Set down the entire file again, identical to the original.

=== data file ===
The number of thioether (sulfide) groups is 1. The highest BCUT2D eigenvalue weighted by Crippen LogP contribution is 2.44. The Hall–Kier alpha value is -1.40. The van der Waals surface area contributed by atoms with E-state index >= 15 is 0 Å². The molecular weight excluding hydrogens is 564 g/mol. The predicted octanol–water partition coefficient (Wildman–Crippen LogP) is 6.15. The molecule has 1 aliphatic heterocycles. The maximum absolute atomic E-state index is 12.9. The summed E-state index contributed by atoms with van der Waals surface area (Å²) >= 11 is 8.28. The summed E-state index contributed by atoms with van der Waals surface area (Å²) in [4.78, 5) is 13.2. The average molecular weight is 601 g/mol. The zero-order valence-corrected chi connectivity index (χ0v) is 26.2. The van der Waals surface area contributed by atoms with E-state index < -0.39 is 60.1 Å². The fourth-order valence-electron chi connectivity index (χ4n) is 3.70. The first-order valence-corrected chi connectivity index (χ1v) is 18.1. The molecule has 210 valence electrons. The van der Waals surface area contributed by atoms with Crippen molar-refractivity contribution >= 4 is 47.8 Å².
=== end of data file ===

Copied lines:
The number of thioether (sulfide) groups is 1. The highest BCUT2D eigenvalue weighted by Crippen LogP contribution is 2.44. The Hall–Kier alpha value is -1.40. The van der Waals surface area contributed by atoms with E-state index >= 15 is 0 Å². The molecular weight excluding hydrogens is 564 g/mol. The predicted octanol–water partition coefficient (Wildman–Crippen LogP) is 6.15. The molecule has 1 aliphatic heterocycles. The maximum absolute atomic E-state index is 12.9. The summed E-state index contributed by atoms with van der Waals surface area (Å²) >= 11 is 8.28. The summed E-state index contributed by atoms with van der Waals surface area (Å²) in [4.78, 5) is 13.2. The average molecular weight is 601 g/mol. The zero-order valence-corrected chi connectivity index (χ0v) is 26.2. The van der Waals surface area contributed by atoms with E-state index < -0.39 is 60.1 Å². The fourth-order valence-electron chi connectivity index (χ4n) is 3.70. The first-order valence-corrected chi connectivity index (χ1v) is 18.1. The molecule has 210 valence electrons. The van der Waals surface area contributed by atoms with Crippen molar-refractivity contribution >= 4 is 47.8 Å².